The Amazon stock price is still priced for perfection.  It assumes continued topline growth and continued margin expansion.  My personal forecast is that Amazon will miss the analyst estimate for Q4 and then will have a horrible Q1 2011.  The buying spree with Zappos and Quidsi therefore make sense. Could this be the Amazon Empire executing a self-preservation strategy that improves the optics of sequential growth?  I think quite possibly yes.  Sure, Amazon has a lovely service. The company also employs wonderful people.  However, the economic conditions are creating margin pressure at a time when Amazon’s competitive advantages are eroding. And as for the Kindle as savior — fuggedaboutit — the iPad is going to crush it which is bad news for Amazon’s legacy business of selling books online.  The insiders see trouble brewing and are selling like crazy.

Implications:  Anyone can take on Amazon and Everyone will!
The Epik eCommerce platform allows anyone to build an eCommerce store.   How can you get started?

  • Product Portals:  Epik has built more than 10,000 product portals in the last 10 months.  They are low cost, and are a flexible platform.  In addition to building and maintaining these good-looking sites, owners can add their own content through easy to use tools for enhancing each site.
  • Hosted eCommerce:  Sites like often start out as a Product Portal. Once demand is verified, they become good looking eCommerce sites that achieve higher margins through actual product sales.  Epik partners with the domain owner to jointly operate the site and coaches the owner all the way through.
  • Managed eCommerce:  For owners who want to own a full eCommerce venture like or, but want nothing to do with daily operations, we also offer a Managed solution where all aspects of business operation are managed.  You own it. We run it.

And so it is with great pleasure that I declare open season on Amazon.  You bring the vision. We’ll help you execute it! And Goliath — say hello to a thousand hungry, ambitious Davids. We have come to eat your lunch!

Join the discussion 6 Comments

  • Louise says:

    Congrats! a fine-looking eCommerce platform!

    ** RWM ** Thanks Louise. As we often say: Development is a Process, not an event. Every site is a business on its own journey.

  • Domain Sales says:

    1. Look at Amazon from the beginning? they took about 10-12 years to finally show their first quarter without losing money? they are huge but I never understood a business model that actually does not make a profit? its a pyramid scheme, plan and simple(they just use stocks).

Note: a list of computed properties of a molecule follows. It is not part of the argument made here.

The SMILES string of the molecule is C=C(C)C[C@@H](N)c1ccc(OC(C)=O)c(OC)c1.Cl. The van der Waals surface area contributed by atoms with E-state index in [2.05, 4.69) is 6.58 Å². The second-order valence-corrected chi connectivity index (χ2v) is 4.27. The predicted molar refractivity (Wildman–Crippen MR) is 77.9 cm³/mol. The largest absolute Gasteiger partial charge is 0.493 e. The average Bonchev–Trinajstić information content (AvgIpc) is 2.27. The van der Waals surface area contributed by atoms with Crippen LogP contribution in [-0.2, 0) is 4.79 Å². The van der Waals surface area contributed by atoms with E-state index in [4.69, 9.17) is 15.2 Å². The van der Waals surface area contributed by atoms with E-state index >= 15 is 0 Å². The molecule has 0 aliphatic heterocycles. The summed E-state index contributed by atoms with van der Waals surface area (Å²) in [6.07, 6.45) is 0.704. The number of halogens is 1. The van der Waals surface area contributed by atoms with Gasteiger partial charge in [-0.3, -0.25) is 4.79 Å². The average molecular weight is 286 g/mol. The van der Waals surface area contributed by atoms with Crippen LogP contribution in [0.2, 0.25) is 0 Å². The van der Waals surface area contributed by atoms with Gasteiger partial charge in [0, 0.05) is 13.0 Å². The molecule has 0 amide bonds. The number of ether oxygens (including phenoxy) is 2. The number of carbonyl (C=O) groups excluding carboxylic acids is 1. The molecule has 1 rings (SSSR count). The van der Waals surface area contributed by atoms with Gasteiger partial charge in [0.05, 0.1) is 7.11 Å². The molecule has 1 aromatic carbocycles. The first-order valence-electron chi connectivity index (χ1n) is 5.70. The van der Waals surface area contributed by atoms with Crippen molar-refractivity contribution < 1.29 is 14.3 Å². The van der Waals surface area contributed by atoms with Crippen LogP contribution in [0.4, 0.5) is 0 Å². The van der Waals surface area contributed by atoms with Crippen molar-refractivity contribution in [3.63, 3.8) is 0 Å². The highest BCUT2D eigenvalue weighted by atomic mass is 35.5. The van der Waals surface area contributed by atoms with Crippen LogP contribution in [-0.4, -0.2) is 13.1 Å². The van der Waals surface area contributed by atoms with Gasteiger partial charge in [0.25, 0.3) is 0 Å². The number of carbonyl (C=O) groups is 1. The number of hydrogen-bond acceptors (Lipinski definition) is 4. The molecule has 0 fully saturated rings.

2. I worked with one of the first large product networks, the same idea that you are doing now, just about 10 years ago though lol, we ran our own portals, basically using drop-shippers for products on all our sites(over 15,000 sites), we did the customer service or just outsourced it. It works.

    ** RWM ** Greg — thanks for the comments here and also for the subsequent email threads. You have definitely BEEN THERE and DONE THAT. Thanks for sharing your findings with Luke and I.

  • Kevin says:

    Have to agree with Louise – Ice Cream Maker looks brilliant! Fine work, Epik 🙂

  • dnclips says:

    The site looks great. One suggestion though, you need to stress the “Secure payment” / Shop with confidence / ssl encryption thingy on the front.

    **RWM ** Good point. We are working on some updates that will reinforce some key “promises”.

  • Shannon says:

    Ecommerce sites more and more seem to be the answer to make use of a good product domain. Good job on

  • TJ says:


    You have made some outstanding decisions. The development team, @, has done an incredible job! site is razor sharp.

    How many people who write about Epik a) know the logistics of setting up a software platform to handle sales tax, refunds, fifo/lifo inventory; b) have a business acumen which is open, transparent, and successful; or c) have any business sense other than owning domains?

    If we aren’t in this to make a lot of money, then what’s the point? Results just don’t happen over night. You provide solutions to problems with a good spirit. The naysayers complain – and offer zero suggestions. I don’t get it. Critics fail to recognize business is dynamic not static.

    Great job “Rob/Luke/Max/Tal/Kenny/”. is excellent.